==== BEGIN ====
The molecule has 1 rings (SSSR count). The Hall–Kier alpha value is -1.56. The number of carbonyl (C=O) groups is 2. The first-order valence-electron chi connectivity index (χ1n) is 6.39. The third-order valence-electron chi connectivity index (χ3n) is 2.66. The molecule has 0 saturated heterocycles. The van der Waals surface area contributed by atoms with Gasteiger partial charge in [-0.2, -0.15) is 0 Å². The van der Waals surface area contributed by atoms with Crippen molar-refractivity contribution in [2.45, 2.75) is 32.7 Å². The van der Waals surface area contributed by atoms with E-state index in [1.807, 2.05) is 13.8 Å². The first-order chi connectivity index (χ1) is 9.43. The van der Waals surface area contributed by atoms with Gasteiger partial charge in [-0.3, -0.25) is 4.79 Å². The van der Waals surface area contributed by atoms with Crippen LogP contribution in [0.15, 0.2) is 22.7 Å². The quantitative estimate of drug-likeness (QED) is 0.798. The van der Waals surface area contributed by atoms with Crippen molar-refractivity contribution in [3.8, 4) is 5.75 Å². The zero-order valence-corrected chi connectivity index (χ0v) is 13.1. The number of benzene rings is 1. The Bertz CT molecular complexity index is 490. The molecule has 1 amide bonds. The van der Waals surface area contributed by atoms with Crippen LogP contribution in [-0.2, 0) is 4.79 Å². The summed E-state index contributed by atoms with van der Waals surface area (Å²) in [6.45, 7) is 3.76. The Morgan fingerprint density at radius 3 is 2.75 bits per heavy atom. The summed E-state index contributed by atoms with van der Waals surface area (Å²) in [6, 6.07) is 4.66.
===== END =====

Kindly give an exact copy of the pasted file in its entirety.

The molecule has 1 rings (SSSR count). The Hall–Kier alpha value is -1.56. The number of carbonyl (C=O) groups is 2. The first-order valence-electron chi connectivity index (χ1n) is 6.39. The third-order valence-electron chi connectivity index (χ3n) is 2.66. The molecule has 0 saturated heterocycles. The van der Waals surface area contributed by atoms with Gasteiger partial charge in [-0.2, -0.15) is 0 Å². The van der Waals surface area contributed by atoms with Crippen molar-refractivity contribution in [2.45, 2.75) is 32.7 Å². The van der Waals surface area contributed by atoms with E-state index in [1.807, 2.05) is 13.8 Å². The first-order chi connectivity index (χ1) is 9.43. The van der Waals surface area contributed by atoms with Gasteiger partial charge in [-0.3, -0.25) is 4.79 Å². The van der Waals surface area contributed by atoms with Crippen LogP contribution in [0.15, 0.2) is 22.7 Å². The quantitative estimate of drug-likeness (QED) is 0.798. The van der Waals surface area contributed by atoms with Crippen molar-refractivity contribution in [3.8, 4) is 5.75 Å². The zero-order valence-corrected chi connectivity index (χ0v) is 13.1. The number of benzene rings is 1. The Bertz CT molecular complexity index is 490. The molecule has 1 amide bonds. The van der Waals surface area contributed by atoms with Crippen LogP contribution in [-0.2, 0) is 4.79 Å². The summed E-state index contributed by atoms with van der Waals surface area (Å²) in [6.45, 7) is 3.76. The Morgan fingerprint density at radius 3 is 2.75 bits per heavy atom. The summed E-state index contributed by atoms with van der Waals surface area (Å²) in [6, 6.07) is 4.66.